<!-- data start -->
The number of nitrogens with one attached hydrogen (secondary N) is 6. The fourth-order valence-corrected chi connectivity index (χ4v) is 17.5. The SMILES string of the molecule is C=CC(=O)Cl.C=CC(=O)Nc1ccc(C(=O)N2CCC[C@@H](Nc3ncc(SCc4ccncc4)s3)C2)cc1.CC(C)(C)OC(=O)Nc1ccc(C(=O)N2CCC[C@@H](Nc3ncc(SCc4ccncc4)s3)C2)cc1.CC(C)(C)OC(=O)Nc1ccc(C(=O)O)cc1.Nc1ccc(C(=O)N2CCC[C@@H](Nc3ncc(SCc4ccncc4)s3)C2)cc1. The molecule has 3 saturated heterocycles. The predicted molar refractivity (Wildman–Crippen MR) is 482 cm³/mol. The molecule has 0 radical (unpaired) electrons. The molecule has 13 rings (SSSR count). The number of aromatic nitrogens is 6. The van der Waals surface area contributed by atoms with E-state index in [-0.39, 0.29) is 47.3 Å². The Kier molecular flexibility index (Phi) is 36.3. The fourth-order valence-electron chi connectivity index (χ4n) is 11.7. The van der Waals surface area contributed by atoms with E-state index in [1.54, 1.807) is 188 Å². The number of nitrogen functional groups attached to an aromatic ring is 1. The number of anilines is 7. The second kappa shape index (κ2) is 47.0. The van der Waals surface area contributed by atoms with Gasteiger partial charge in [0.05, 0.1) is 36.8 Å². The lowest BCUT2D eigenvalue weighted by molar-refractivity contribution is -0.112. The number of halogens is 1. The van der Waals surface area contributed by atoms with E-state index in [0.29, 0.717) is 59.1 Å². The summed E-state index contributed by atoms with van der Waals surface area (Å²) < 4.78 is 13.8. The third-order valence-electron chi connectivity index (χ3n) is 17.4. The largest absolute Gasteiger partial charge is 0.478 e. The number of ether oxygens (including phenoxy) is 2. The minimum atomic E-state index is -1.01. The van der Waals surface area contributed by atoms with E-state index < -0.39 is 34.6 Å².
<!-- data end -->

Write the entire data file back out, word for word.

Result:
The number of nitrogens with one attached hydrogen (secondary N) is 6. The fourth-order valence-corrected chi connectivity index (χ4v) is 17.5. The SMILES string of the molecule is C=CC(=O)Cl.C=CC(=O)Nc1ccc(C(=O)N2CCC[C@@H](Nc3ncc(SCc4ccncc4)s3)C2)cc1.CC(C)(C)OC(=O)Nc1ccc(C(=O)N2CCC[C@@H](Nc3ncc(SCc4ccncc4)s3)C2)cc1.CC(C)(C)OC(=O)Nc1ccc(C(=O)O)cc1.Nc1ccc(C(=O)N2CCC[C@@H](Nc3ncc(SCc4ccncc4)s3)C2)cc1. The molecule has 3 saturated heterocycles. The predicted molar refractivity (Wildman–Crippen MR) is 482 cm³/mol. The molecule has 0 radical (unpaired) electrons. The molecule has 13 rings (SSSR count). The number of aromatic nitrogens is 6. The van der Waals surface area contributed by atoms with E-state index in [-0.39, 0.29) is 47.3 Å². The Kier molecular flexibility index (Phi) is 36.3. The fourth-order valence-electron chi connectivity index (χ4n) is 11.7. The van der Waals surface area contributed by atoms with E-state index in [1.54, 1.807) is 188 Å². The number of nitrogen functional groups attached to an aromatic ring is 1. The number of anilines is 7. The second kappa shape index (κ2) is 47.0. The van der Waals surface area contributed by atoms with Gasteiger partial charge in [0.05, 0.1) is 36.8 Å². The lowest BCUT2D eigenvalue weighted by molar-refractivity contribution is -0.112. The number of halogens is 1. The van der Waals surface area contributed by atoms with E-state index in [0.29, 0.717) is 59.1 Å². The summed E-state index contributed by atoms with van der Waals surface area (Å²) < 4.78 is 13.8. The third-order valence-electron chi connectivity index (χ3n) is 17.4. The largest absolute Gasteiger partial charge is 0.478 e. The number of ether oxygens (including phenoxy) is 2. The minimum atomic E-state index is -1.01. The van der Waals surface area contributed by atoms with E-state index < -0.39 is 34.6 Å².